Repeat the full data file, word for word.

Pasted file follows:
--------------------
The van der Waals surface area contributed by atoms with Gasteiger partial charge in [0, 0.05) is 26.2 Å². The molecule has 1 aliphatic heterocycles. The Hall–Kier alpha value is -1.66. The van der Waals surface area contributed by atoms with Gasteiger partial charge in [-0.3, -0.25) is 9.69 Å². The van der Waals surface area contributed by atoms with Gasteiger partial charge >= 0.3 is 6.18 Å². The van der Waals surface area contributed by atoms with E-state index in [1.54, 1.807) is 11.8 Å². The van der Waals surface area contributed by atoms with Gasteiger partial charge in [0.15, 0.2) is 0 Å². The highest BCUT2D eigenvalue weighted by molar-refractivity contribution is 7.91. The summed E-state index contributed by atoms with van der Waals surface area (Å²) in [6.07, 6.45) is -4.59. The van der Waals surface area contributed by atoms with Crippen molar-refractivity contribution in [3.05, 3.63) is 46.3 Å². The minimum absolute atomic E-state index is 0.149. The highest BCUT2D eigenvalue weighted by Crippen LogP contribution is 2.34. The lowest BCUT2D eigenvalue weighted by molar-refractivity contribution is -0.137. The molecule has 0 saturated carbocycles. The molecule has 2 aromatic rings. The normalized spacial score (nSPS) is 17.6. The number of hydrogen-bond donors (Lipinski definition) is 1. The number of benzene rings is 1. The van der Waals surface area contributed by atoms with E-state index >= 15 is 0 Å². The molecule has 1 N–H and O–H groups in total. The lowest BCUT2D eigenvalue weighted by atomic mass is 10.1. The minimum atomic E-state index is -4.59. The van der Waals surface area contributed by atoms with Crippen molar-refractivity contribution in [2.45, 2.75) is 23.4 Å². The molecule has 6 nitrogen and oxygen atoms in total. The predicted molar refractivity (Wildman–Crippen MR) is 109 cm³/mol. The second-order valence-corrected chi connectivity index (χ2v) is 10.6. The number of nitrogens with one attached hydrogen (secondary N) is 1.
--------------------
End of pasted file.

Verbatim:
The van der Waals surface area contributed by atoms with Gasteiger partial charge in [0, 0.05) is 26.2 Å². The molecule has 1 aliphatic heterocycles. The Hall–Kier alpha value is -1.66. The van der Waals surface area contributed by atoms with Gasteiger partial charge in [-0.3, -0.25) is 9.69 Å². The van der Waals surface area contributed by atoms with Gasteiger partial charge >= 0.3 is 6.18 Å². The van der Waals surface area contributed by atoms with E-state index in [1.54, 1.807) is 11.8 Å². The van der Waals surface area contributed by atoms with Gasteiger partial charge in [0.15, 0.2) is 0 Å². The highest BCUT2D eigenvalue weighted by molar-refractivity contribution is 7.91. The summed E-state index contributed by atoms with van der Waals surface area (Å²) in [6.07, 6.45) is -4.59. The van der Waals surface area contributed by atoms with Crippen molar-refractivity contribution in [3.05, 3.63) is 46.3 Å². The minimum absolute atomic E-state index is 0.149. The highest BCUT2D eigenvalue weighted by Crippen LogP contribution is 2.34. The lowest BCUT2D eigenvalue weighted by molar-refractivity contribution is -0.137. The molecule has 0 saturated carbocycles. The molecule has 2 aromatic rings. The normalized spacial score (nSPS) is 17.6. The number of hydrogen-bond donors (Lipinski definition) is 1. The number of benzene rings is 1. The van der Waals surface area contributed by atoms with E-state index >= 15 is 0 Å². The molecule has 1 N–H and O–H groups in total. The lowest BCUT2D eigenvalue weighted by atomic mass is 10.1. The minimum atomic E-state index is -4.59. The van der Waals surface area contributed by atoms with Crippen molar-refractivity contribution in [2.45, 2.75) is 23.4 Å². The molecule has 6 nitrogen and oxygen atoms in total. The predicted molar refractivity (Wildman–Crippen MR) is 109 cm³/mol. The second-order valence-corrected chi connectivity index (χ2v) is 10.6. The number of nitrogens with one attached hydrogen (secondary N) is 1.